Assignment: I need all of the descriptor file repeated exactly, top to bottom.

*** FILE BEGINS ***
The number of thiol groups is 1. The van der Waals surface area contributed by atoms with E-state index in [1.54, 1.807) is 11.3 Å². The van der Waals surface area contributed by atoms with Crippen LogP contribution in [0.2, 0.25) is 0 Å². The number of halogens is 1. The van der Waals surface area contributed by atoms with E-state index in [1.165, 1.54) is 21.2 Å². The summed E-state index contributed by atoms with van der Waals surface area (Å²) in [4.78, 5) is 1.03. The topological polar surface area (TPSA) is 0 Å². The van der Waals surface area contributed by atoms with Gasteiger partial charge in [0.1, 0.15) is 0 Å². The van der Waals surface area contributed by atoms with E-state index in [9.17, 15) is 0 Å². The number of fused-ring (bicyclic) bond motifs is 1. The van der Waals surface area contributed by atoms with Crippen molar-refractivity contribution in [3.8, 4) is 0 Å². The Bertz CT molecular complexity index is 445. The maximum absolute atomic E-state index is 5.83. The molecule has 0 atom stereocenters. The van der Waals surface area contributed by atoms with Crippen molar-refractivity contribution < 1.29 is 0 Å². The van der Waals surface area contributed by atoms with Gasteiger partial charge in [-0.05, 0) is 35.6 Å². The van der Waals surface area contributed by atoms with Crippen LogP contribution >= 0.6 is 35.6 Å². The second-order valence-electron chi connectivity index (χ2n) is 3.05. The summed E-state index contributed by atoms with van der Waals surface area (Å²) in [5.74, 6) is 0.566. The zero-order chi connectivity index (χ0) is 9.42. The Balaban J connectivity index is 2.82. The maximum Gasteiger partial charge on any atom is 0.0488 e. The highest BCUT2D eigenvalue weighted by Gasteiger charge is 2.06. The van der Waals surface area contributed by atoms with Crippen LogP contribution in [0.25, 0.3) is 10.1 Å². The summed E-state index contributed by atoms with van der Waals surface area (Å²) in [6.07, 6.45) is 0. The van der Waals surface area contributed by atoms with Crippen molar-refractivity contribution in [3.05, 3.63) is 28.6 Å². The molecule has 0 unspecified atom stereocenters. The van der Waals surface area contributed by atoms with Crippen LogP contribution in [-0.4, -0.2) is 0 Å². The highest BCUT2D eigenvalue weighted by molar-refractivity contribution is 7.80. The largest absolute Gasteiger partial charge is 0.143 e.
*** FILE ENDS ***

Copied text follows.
The number of thiol groups is 1. The van der Waals surface area contributed by atoms with E-state index in [1.54, 1.807) is 11.3 Å². The van der Waals surface area contributed by atoms with Crippen LogP contribution in [0.2, 0.25) is 0 Å². The number of halogens is 1. The van der Waals surface area contributed by atoms with E-state index in [1.165, 1.54) is 21.2 Å². The summed E-state index contributed by atoms with van der Waals surface area (Å²) in [4.78, 5) is 1.03. The topological polar surface area (TPSA) is 0 Å². The van der Waals surface area contributed by atoms with Gasteiger partial charge in [0.1, 0.15) is 0 Å². The van der Waals surface area contributed by atoms with E-state index in [9.17, 15) is 0 Å². The number of fused-ring (bicyclic) bond motifs is 1. The van der Waals surface area contributed by atoms with Crippen molar-refractivity contribution in [3.8, 4) is 0 Å². The Bertz CT molecular complexity index is 445. The maximum absolute atomic E-state index is 5.83. The molecule has 0 atom stereocenters. The van der Waals surface area contributed by atoms with Crippen molar-refractivity contribution < 1.29 is 0 Å². The van der Waals surface area contributed by atoms with Gasteiger partial charge in [-0.05, 0) is 35.6 Å². The van der Waals surface area contributed by atoms with Crippen LogP contribution >= 0.6 is 35.6 Å². The second-order valence-electron chi connectivity index (χ2n) is 3.05. The summed E-state index contributed by atoms with van der Waals surface area (Å²) in [5.74, 6) is 0.566. The zero-order chi connectivity index (χ0) is 9.42. The Balaban J connectivity index is 2.82. The maximum Gasteiger partial charge on any atom is 0.0488 e. The highest BCUT2D eigenvalue weighted by Gasteiger charge is 2.06. The van der Waals surface area contributed by atoms with Crippen LogP contribution in [0.25, 0.3) is 10.1 Å². The summed E-state index contributed by atoms with van der Waals surface area (Å²) in [6.07, 6.45) is 0. The van der Waals surface area contributed by atoms with Crippen molar-refractivity contribution in [3.05, 3.63) is 28.6 Å². The molecule has 0 unspecified atom stereocenters. The van der Waals surface area contributed by atoms with Crippen LogP contribution in [-0.4, -0.2) is 0 Å². The highest BCUT2D eigenvalue weighted by molar-refractivity contribution is 7.80. The largest absolute Gasteiger partial charge is 0.143 e.